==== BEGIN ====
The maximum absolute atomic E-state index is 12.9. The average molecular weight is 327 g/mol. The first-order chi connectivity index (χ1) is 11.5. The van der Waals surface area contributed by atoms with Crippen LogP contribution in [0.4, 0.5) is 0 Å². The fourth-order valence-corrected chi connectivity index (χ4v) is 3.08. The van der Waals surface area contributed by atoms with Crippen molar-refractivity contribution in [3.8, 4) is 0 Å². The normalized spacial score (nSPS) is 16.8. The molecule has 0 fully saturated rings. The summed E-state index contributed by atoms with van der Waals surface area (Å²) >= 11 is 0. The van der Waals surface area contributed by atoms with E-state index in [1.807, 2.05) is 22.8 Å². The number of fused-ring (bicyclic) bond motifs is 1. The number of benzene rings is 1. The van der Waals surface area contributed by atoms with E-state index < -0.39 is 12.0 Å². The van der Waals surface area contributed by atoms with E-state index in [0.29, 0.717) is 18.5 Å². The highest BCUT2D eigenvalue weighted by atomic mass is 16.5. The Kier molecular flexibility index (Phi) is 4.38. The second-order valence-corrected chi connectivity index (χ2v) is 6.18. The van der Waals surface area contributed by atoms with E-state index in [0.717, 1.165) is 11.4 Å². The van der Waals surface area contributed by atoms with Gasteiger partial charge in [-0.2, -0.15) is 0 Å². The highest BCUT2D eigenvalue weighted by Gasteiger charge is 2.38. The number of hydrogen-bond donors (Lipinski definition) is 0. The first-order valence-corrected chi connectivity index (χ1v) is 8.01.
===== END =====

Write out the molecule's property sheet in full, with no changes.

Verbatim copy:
The maximum absolute atomic E-state index is 12.9. The average molecular weight is 327 g/mol. The first-order chi connectivity index (χ1) is 11.5. The van der Waals surface area contributed by atoms with Crippen LogP contribution in [0.4, 0.5) is 0 Å². The fourth-order valence-corrected chi connectivity index (χ4v) is 3.08. The van der Waals surface area contributed by atoms with Crippen molar-refractivity contribution in [3.8, 4) is 0 Å². The normalized spacial score (nSPS) is 16.8. The molecule has 0 fully saturated rings. The summed E-state index contributed by atoms with van der Waals surface area (Å²) >= 11 is 0. The van der Waals surface area contributed by atoms with E-state index in [1.807, 2.05) is 22.8 Å². The number of fused-ring (bicyclic) bond motifs is 1. The number of benzene rings is 1. The van der Waals surface area contributed by atoms with E-state index < -0.39 is 12.0 Å². The van der Waals surface area contributed by atoms with E-state index in [0.29, 0.717) is 18.5 Å². The highest BCUT2D eigenvalue weighted by atomic mass is 16.5. The Kier molecular flexibility index (Phi) is 4.38. The second-order valence-corrected chi connectivity index (χ2v) is 6.18. The van der Waals surface area contributed by atoms with E-state index in [0.717, 1.165) is 11.4 Å². The van der Waals surface area contributed by atoms with Gasteiger partial charge in [-0.2, -0.15) is 0 Å². The highest BCUT2D eigenvalue weighted by Gasteiger charge is 2.38. The number of hydrogen-bond donors (Lipinski definition) is 0. The first-order valence-corrected chi connectivity index (χ1v) is 8.01.